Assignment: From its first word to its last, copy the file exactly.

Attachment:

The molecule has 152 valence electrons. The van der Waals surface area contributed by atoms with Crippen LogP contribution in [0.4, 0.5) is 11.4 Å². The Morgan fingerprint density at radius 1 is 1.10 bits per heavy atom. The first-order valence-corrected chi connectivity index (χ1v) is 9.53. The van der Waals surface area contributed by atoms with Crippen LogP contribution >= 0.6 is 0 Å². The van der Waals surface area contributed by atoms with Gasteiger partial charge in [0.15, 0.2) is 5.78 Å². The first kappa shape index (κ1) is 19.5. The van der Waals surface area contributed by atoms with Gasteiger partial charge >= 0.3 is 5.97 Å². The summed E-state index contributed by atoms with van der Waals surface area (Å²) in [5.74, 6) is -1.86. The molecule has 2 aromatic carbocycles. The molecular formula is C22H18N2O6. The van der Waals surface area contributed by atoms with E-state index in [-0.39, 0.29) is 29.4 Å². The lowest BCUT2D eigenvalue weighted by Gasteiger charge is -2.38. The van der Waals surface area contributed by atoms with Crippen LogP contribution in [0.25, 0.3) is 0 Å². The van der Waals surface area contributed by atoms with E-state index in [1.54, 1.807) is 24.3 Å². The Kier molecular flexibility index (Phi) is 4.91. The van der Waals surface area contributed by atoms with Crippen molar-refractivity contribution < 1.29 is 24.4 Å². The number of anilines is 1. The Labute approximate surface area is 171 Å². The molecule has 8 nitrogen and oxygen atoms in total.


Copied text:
The molecule has 152 valence electrons. The van der Waals surface area contributed by atoms with Crippen LogP contribution in [0.4, 0.5) is 11.4 Å². The Morgan fingerprint density at radius 1 is 1.10 bits per heavy atom. The first-order valence-corrected chi connectivity index (χ1v) is 9.53. The van der Waals surface area contributed by atoms with Crippen LogP contribution >= 0.6 is 0 Å². The van der Waals surface area contributed by atoms with Gasteiger partial charge in [0.15, 0.2) is 5.78 Å². The first kappa shape index (κ1) is 19.5. The van der Waals surface area contributed by atoms with Gasteiger partial charge >= 0.3 is 5.97 Å². The summed E-state index contributed by atoms with van der Waals surface area (Å²) in [5.74, 6) is -1.86. The molecule has 2 aromatic carbocycles. The molecular formula is C22H18N2O6. The van der Waals surface area contributed by atoms with E-state index in [-0.39, 0.29) is 29.4 Å². The lowest BCUT2D eigenvalue weighted by Gasteiger charge is -2.38. The van der Waals surface area contributed by atoms with Crippen LogP contribution in [0.25, 0.3) is 0 Å². The van der Waals surface area contributed by atoms with E-state index in [1.54, 1.807) is 24.3 Å². The Kier molecular flexibility index (Phi) is 4.91. The van der Waals surface area contributed by atoms with Crippen molar-refractivity contribution < 1.29 is 24.4 Å². The number of anilines is 1. The Labute approximate surface area is 171 Å². The molecule has 8 nitrogen and oxygen atoms in total.